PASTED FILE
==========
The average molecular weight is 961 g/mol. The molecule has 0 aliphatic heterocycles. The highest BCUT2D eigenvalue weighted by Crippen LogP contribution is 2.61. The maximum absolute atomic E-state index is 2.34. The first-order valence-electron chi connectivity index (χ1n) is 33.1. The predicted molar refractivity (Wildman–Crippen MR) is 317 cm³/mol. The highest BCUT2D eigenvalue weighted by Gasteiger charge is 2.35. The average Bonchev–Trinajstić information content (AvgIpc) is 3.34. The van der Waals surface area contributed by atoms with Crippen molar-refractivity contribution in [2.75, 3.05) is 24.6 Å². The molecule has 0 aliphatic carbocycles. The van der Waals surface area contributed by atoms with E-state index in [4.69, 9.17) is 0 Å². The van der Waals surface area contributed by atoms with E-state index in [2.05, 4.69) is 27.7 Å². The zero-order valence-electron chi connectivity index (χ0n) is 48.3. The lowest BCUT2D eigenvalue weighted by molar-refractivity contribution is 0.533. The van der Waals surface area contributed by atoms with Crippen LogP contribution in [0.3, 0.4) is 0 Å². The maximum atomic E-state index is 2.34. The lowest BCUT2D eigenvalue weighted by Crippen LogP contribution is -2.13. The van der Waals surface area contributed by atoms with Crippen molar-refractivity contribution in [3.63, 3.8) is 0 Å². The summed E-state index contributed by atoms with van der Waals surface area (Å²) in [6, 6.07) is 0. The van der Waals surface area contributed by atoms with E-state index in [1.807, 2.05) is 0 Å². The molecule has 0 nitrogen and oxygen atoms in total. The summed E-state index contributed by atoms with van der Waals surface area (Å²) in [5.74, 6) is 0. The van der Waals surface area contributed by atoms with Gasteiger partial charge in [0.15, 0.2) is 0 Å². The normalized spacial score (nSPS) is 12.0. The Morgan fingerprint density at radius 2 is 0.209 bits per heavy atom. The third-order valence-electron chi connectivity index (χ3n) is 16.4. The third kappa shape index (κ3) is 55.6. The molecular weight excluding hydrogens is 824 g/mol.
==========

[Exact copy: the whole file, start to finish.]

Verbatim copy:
The average molecular weight is 961 g/mol. The molecule has 0 aliphatic heterocycles. The highest BCUT2D eigenvalue weighted by Crippen LogP contribution is 2.61. The maximum absolute atomic E-state index is 2.34. The first-order valence-electron chi connectivity index (χ1n) is 33.1. The predicted molar refractivity (Wildman–Crippen MR) is 317 cm³/mol. The highest BCUT2D eigenvalue weighted by Gasteiger charge is 2.35. The average Bonchev–Trinajstić information content (AvgIpc) is 3.34. The van der Waals surface area contributed by atoms with Crippen molar-refractivity contribution in [2.75, 3.05) is 24.6 Å². The molecule has 0 aliphatic carbocycles. The van der Waals surface area contributed by atoms with E-state index in [4.69, 9.17) is 0 Å². The van der Waals surface area contributed by atoms with E-state index in [2.05, 4.69) is 27.7 Å². The zero-order valence-electron chi connectivity index (χ0n) is 48.3. The lowest BCUT2D eigenvalue weighted by molar-refractivity contribution is 0.533. The van der Waals surface area contributed by atoms with Crippen LogP contribution in [0.3, 0.4) is 0 Å². The maximum atomic E-state index is 2.34. The lowest BCUT2D eigenvalue weighted by Crippen LogP contribution is -2.13. The van der Waals surface area contributed by atoms with Crippen molar-refractivity contribution in [3.63, 3.8) is 0 Å². The summed E-state index contributed by atoms with van der Waals surface area (Å²) in [6, 6.07) is 0. The van der Waals surface area contributed by atoms with E-state index in [1.807, 2.05) is 0 Å². The molecule has 0 nitrogen and oxygen atoms in total. The summed E-state index contributed by atoms with van der Waals surface area (Å²) in [5.74, 6) is 0. The van der Waals surface area contributed by atoms with Gasteiger partial charge in [0.15, 0.2) is 0 Å². The normalized spacial score (nSPS) is 12.0. The Morgan fingerprint density at radius 2 is 0.209 bits per heavy atom. The third-order valence-electron chi connectivity index (χ3n) is 16.4. The third kappa shape index (κ3) is 55.6. The molecular weight excluding hydrogens is 824 g/mol.